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Global health: Still hope for it yet

By Christopher Van Hise
on September 22, 2017

Richard Horton, Editor-in-Chief of The Lancet, argued in a 2014 editorial that global health, despite its stated goals to assist the Global South, primarily benefits the Global North.  This controversial take on a seemingly altruistic field has been met with some support, with most citing the net flow of benefits that seems to invariably flow in the direction of the Global North.  While true in effect, Horton’s argument missteps in oversimplifying global health as merely “an instrument for a new era of…imperialism”.  Rather, one must look at the factions vying for influence within Global North nations and the rapidly changing global health governance to understand the full picture.

Horton makes several compelling statements in support of a view of global health as a manifestation of neocolonialism.  He astutely points out that journals, including The Lancet, publish articles about the Global South written predominantly by authors from the Global North, neglecting academic opinion from the areas involved.  From an economic standpoint the North overwhelmingly benefits, as the majority of global health grants are awarded to recipients in the Global North.  Universities from the North similarly profit by expanding their brand when they establish satellite campuses and research centers throughout the South.   Likewise, multinational corporations from the Global North exploit their support of programs in the Global South as a means to whitewash their public image.  Lastly, he argues that intergovernmental organizations hold Global South nations to a double standard when it comes to human rights violations.

From a superficial survey, one could not be faulted in believing, as Horton put it, that global health is “a foreign policy instrument of the hyper-rich”.  However, that approach oversimplifies Global North nations as singular neocolonial actors.  In reality, global health is not a calculated neocolonial model.  Since its inception under the name of Tropical Medicine, via International Health to now Global Health, this endeavor has seen a balance of altruism and a concern for one’s own interests.  The degree to which one is favored over the other has been dependent on those driving policy and funding, as well as the political climate at the time.  It is from these areas that the latest challenges to the field have come.

There has never been ubiquitous support for global health initiatives.  However, in the past few years we have seen an entrenchment by several key Global North nations in nationalist doctrines.  The result has been zealous antagonism to the liberal internationalism that has guided the global health initiatives of the 20th and 21st centuries. Consequently, the funding and legislative mechanisms within many Global North nations are raising more obstacles than before for those with global health agendas.  In the US, for example, President Trump’s proposed 2018 fiscal budget sought a reduction in foreign aid by one third. Congress didn’t quite agree, but the trend is clear.   Assertive nationalism (“America First”, …) has created an environment where the success of a global health initiative relies (even more than before) on the degree to which the donor receives a return on their investment.  Horton has highlighted evidence of this in industry, academia, and foreign policy.  Historically, these ulterior motives have been shrouded by messages of support and solidarity for global health challenges. Recently though, we have seen such policies unabashedly broadcasted, such as the reappropriation of funding once committed to Global South nations as the health threat to the donor nation diminishes.  Even still, proponents of global health have fought through the skepticism.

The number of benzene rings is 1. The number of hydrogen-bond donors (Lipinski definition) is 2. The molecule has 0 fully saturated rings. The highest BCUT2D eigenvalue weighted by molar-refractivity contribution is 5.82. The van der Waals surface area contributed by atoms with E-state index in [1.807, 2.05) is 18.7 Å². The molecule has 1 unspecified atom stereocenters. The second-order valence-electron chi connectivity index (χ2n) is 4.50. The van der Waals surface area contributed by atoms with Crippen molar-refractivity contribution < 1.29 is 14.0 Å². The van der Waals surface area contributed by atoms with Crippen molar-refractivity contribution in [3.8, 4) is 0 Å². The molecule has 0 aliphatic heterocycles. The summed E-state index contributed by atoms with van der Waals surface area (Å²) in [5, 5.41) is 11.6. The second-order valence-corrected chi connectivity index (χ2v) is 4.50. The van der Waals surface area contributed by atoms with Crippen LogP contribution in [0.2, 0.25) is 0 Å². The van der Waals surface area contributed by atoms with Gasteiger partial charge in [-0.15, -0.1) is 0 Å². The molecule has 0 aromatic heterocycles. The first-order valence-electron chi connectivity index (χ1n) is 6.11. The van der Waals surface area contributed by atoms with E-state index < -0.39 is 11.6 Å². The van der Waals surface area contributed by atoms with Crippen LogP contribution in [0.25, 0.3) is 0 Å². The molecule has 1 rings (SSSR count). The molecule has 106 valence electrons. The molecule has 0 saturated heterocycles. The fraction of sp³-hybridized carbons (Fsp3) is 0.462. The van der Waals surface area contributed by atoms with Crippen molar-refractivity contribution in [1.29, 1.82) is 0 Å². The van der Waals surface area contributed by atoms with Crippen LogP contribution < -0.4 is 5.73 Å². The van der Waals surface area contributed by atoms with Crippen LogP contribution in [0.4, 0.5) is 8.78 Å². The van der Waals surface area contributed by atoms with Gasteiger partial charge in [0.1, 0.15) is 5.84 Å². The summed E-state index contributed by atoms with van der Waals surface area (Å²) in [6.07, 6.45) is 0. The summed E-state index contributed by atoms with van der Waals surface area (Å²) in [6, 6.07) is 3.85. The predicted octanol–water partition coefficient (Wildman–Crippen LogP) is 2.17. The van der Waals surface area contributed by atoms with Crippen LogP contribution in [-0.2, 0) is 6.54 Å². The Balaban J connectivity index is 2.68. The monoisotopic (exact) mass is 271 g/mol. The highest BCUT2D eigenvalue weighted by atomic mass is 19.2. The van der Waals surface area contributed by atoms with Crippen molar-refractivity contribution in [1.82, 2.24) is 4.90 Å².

Despite the worrying political trends in several Global North nations, we are still seeing substantial support from the general public in these countries for the funding of global health initiatives and recognition of its importance.  There have been increasing calls within the medical community to grow and formalize global health training among physicians from the Global North. The US has seen a rise in focused post-graduate medical programs, while Australia is pushing to establish some of its own.   Legislatively, resistance to harmful mandates has led to reinstatement of U.S. funding for the United Nations Populations Fund.  In recent years, we’ve also seen a push for more sustainability through a realization of self-determination of the Global South.  Perhaps most importantly, we have seen improved health and quality of life across the Global South due in part to global health efforts over the past fifteen years.  These accomplishments have transcended the political discourse.  Regardless of the attitude of policy drivers, global health as a field continues to thrive.  It has shown that there is support for humanitarian ideals and that opposition of these ideals only succeeds in emboldening its proponents.

Horton is right in arguing that global health has resulted in tremendous investment being recycled back into the Global North.  That is an unfortunate reality and a telling reflection of the times.  However, to call it neocolonialism is an oversimplification and to say it is not worthwhile discounts the victories that have been achieved.  There is hope yet for global health as long as good people from all around continue to fight tooth and nail to improve health on a global scale.

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